Sad that “Friends” has been taken off Netflix? Here are the new titles coming to your favorite streaming services.
A Taiwanese film directed by Chung Mong-hong, “A Sun” centers a family dealing with the aftermath of their son’s incarceration. The film allows audiences to deeply connect with the characters as they traverse through strained relationships, and raises questions about the value of forgiveness. The film is dark and emotional, yet wholly poetic and captivating. “A Sun” is an excellent choice for any student interested in exploring the ramifications of incarceration and family development. “A Sun” will be available to stream on Jan. 24.
“Anne with an E”
Based on the novel “Anne of Green Gables” by Lucy Maud Montgomery, “Anne with an ‘E’” documents the adventures of Anne Shirley-Cuthbert (Amybeth McNulty). Anne, a high-spirited, passionate girl, faces many challenges as a young orphan living in the late 19th century. USC students interested in gender studies and social justice would love this show as it tackles topical issues of prejudice and women’s empowerment while remaining inspiring and uplifting. Netflix and CBC released a joint statement in November 2019 stating that the series has been canceled and will not be renewed for a fourth season.
“Party of Five”
A reboot of the ’90s television series, “Party of Five” focuses on the lives of the Acosta children following their parent’s sudden deportation back to Mexico. The series brought to streaming by the original creators of “Party of Five,” Amy Lippman and Christopher Keyser, showcases the decisions the children have to make for their own survival, which heavily reflects the real-life hardships many immigrant families face today. USC students will be able to connect with the Acosta children’s passions, such as Emilio Acosta’s (Brandon Larracuente) music career and witness the emotional distress that comes with a parent’s sudden departure due to deportation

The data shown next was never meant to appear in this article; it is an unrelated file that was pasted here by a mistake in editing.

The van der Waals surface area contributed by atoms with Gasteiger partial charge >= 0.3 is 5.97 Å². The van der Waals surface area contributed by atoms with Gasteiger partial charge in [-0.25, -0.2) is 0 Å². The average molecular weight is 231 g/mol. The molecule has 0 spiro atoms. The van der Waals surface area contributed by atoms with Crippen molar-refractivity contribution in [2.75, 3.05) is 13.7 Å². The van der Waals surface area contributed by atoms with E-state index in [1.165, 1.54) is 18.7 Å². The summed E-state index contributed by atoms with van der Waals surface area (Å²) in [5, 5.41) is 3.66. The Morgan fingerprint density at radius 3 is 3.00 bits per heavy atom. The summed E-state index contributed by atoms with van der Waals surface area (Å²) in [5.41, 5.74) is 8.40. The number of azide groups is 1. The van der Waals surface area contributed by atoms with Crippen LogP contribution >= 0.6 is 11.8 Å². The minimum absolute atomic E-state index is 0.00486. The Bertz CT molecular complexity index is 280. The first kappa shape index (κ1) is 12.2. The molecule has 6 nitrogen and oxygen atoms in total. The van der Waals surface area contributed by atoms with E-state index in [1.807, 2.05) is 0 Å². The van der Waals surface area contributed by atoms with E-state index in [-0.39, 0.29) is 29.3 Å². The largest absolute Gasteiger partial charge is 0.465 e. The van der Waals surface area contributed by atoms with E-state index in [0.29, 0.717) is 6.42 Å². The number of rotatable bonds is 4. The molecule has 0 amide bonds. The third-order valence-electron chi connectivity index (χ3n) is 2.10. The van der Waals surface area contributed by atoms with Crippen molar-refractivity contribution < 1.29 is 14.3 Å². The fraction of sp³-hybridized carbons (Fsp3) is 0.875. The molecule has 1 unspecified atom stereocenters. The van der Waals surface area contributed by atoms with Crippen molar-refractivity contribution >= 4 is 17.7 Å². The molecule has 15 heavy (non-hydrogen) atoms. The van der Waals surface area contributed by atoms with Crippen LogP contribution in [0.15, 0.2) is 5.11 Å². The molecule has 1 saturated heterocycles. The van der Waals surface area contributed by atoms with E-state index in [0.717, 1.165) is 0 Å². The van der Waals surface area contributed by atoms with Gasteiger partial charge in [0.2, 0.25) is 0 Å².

The most-awarded documentary at the Sundance Film Festival in 2019, “Honeyland” is set in a remote village in Macedonia. Students who wish to expand their global perspective will enjoy this film as it follows the life of Hatizde Muratova, a beekeeper who lives with her mother, as she deals with the arrival of a disruptive family that disturbs her way of life. Tensions soon begin to arise, and viewers are pulled into Hatizde’s life through the film’s exhibition of bright, vivid detail.
For students who are going through a breakup or trying to conduct research for their thesis, “Midsommar” is a perfect film to watch. “Midsommar,” a horror film written and directed by Ari Aster, follows the adventure of couple Dani (Florence Pugh) and Christian (Jack Reynor) and their friends to a rural Swedish town for their mid-summer festival. The trip, which was originally intended to be a carefree getaway, quickly descends into madness and gore at the hands of a pagan cult. “Midsommar” proves through flowery imagery and bright colors that a film does not have to be shot in the dark in order to be scary.
“Pain and Glory”
“Pain and Glory,” also known as “Dolor y Gloria,” is a Spanish drama film directed and written by Pedro Almodóvar. Students in the School of Cinematic Arts would be interested in this film as it centers around a film director named Salvador Mallo (Antonio Banderas) as he experiences a series of reencounters. The film explores different memories of Mallo’s, now a man on the verge of physical decline, as he reflects on his life decisions. Chosen by Time magazine as the best film of the year and nominated for several awards, “Pain and Glory” will be available to stream on Jan. 14.